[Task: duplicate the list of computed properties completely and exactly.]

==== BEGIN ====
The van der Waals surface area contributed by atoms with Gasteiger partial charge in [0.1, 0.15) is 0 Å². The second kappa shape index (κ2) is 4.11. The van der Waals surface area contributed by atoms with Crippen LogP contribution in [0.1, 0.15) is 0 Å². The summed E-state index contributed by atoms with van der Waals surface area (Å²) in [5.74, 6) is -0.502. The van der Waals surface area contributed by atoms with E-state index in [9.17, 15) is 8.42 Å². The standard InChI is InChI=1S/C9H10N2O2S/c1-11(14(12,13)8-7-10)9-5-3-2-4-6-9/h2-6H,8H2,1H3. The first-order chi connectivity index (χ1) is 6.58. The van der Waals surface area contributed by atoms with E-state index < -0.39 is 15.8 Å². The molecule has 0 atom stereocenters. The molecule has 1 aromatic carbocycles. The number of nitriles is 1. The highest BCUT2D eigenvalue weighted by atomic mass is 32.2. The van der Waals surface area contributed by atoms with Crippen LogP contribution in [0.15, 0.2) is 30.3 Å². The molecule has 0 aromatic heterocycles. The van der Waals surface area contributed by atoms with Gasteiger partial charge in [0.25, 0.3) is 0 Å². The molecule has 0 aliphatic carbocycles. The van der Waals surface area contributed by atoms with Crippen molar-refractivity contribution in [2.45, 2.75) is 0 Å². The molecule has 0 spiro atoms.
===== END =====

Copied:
The van der Waals surface area contributed by atoms with Gasteiger partial charge in [0.1, 0.15) is 0 Å². The second kappa shape index (κ2) is 4.11. The van der Waals surface area contributed by atoms with Crippen LogP contribution in [0.1, 0.15) is 0 Å². The summed E-state index contributed by atoms with van der Waals surface area (Å²) in [5.74, 6) is -0.502. The van der Waals surface area contributed by atoms with E-state index in [9.17, 15) is 8.42 Å². The standard InChI is InChI=1S/C9H10N2O2S/c1-11(14(12,13)8-7-10)9-5-3-2-4-6-9/h2-6H,8H2,1H3. The first-order chi connectivity index (χ1) is 6.58. The van der Waals surface area contributed by atoms with E-state index < -0.39 is 15.8 Å². The molecule has 0 atom stereocenters. The molecule has 1 aromatic carbocycles. The number of nitriles is 1. The highest BCUT2D eigenvalue weighted by atomic mass is 32.2. The van der Waals surface area contributed by atoms with Crippen LogP contribution in [0.15, 0.2) is 30.3 Å². The molecule has 0 aromatic heterocycles. The van der Waals surface area contributed by atoms with Gasteiger partial charge in [0.25, 0.3) is 0 Å². The molecule has 0 aliphatic carbocycles. The van der Waals surface area contributed by atoms with Crippen molar-refractivity contribution in [2.45, 2.75) is 0 Å². The molecule has 0 spiro atoms.